What are we to make of this? If we use this issue “to test the basic notions on which an ethic of caring rests,” does the ethic pass or fail the test? The opposing arguments are impressive. First, intuition and feeling are not reliable guides—at one time, people’s intuitions told them that slavery was acceptable and that the subordination of women to men was God’s plan. And second, whether the animal is in a position to respond “personally” to you may have a lot to do with the satisfaction you get from helping, but it has nothing to do with the animal’s needs. Similarly, whether a faraway child would suffer from being HIV+ has nothing to do with whether she can thank you personally for helping her avoid infection. These arguments, of course, appeal to principles that are said to be typical of165male reasoning. Therefore, if the ethic of care is taken to be the whole of morality, such arguments will be ignored. On the other hand, if caring is only one part of morality, the arguments from principle will have considerable force. Livestock might come within the sphere of moral concern, not because of our caring relation with them, but because of our opposition to suffering and cruelty.

11.3. Implications for Ethical Theory

It is easy to see the influence of men’s experience in the ethical theories they have created. Historically, men have dominated public life, where relationships are often impersonal and contractual. In politics and business, relationships can even be adversarial when interests collide. So we negotiate; we bargain and make deals. Moreover, in public life our decisions might affect large numbers of people we do not know. So we may try to calculate which decisions will have the best overall outcome. And what do men’s theories emphasize? Impersonal duty, contracts, the balancing of competing interests, and the calculation of costs and benefits.

Little wonder, then, that feminists accuse moral philosophy of having a male bias. The concerns of private life are almost wholly absent, and the “different voice” of which Carol Gilligan speaks is silent. A moral theory tailored to women’s concerns would look very different. In the small-scale world of friends and family, bargaining and calculating play a much smaller role, while love and caring dominate. Once this point is made, there is no denying that morality must find a place for it.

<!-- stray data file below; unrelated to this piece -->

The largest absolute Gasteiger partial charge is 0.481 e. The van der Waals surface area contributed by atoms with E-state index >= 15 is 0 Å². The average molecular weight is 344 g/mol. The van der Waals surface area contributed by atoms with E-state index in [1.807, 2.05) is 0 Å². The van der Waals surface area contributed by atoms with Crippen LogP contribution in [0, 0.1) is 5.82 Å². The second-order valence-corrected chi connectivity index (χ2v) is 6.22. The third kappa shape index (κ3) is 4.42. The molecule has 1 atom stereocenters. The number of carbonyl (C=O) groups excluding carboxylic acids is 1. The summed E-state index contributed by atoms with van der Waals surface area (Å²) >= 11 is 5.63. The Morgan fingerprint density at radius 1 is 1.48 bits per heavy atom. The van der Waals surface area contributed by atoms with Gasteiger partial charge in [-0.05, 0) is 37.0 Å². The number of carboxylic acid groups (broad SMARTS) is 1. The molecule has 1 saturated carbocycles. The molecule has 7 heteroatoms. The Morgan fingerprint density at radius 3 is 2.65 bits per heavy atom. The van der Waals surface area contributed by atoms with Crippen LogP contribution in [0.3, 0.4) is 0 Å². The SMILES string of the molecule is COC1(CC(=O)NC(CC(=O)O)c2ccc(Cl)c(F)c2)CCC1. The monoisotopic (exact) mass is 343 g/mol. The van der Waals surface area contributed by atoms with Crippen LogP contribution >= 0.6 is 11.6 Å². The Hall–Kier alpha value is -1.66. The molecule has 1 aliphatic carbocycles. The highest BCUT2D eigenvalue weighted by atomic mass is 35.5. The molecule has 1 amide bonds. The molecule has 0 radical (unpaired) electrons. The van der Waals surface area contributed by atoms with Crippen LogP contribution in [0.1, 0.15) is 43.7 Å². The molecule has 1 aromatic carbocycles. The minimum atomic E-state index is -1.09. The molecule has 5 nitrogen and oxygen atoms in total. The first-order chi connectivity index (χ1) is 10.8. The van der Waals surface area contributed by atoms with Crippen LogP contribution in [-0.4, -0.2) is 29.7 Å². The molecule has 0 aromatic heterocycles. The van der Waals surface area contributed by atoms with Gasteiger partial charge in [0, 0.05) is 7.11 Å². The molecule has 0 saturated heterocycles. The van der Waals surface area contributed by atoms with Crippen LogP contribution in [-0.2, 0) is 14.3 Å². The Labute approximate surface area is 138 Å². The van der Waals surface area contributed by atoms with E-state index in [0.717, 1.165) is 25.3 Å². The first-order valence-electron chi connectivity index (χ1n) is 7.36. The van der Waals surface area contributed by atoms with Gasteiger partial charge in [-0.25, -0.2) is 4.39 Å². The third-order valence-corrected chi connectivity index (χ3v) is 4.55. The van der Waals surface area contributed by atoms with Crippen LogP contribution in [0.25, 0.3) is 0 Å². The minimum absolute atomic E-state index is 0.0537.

Private life, however, is not easy to accommodate within traditional theories. As we noted, “being a loving parent” is not about calculating how one should behave. The same might be said about being a loyal friend or a dependable coworker. To be loving, loyal, and dependable is to be a certain kind of person, which is very different from impartially “doing your duty.”

The contrast between “being a certain kind of person” and “doing your duty” lies at the heart of a larger conflict between two kinds of ethical theory. According to Virtue Ethics, to be moral is to have certain traits of character: being kind, generous, courageous, just, prudent, and so on. Theories of obligation, on the other hand,166emphasize impartial duty: They portray the moral agent as someone who listens to reason, figures out the right thing to do, and does it. One of the chief arguments for Virtue Ethics is that it seems well suited to accommodate the values of both public and private life. The two spheres simply require different virtues. Public life requires justice and beneficence, while private life requires love and caring.

The ethics of care may, therefore, be seen as one part of the ethics of virtue. Many feminist philosophers view it in this light. Although Virtue Ethics is not exclusively a feminist project, it is so closely tied to feminist ideas that Annette Baier dubs its male promoters “honorary women.” The verdict on the ethics of care may ultimately depend on the viability of a broader theory of the virtues.

Notes on Sources

Rachels, J. (2018). The Elements of Moral Philosophy. [VitalSource Bookshelf]. Retrieved from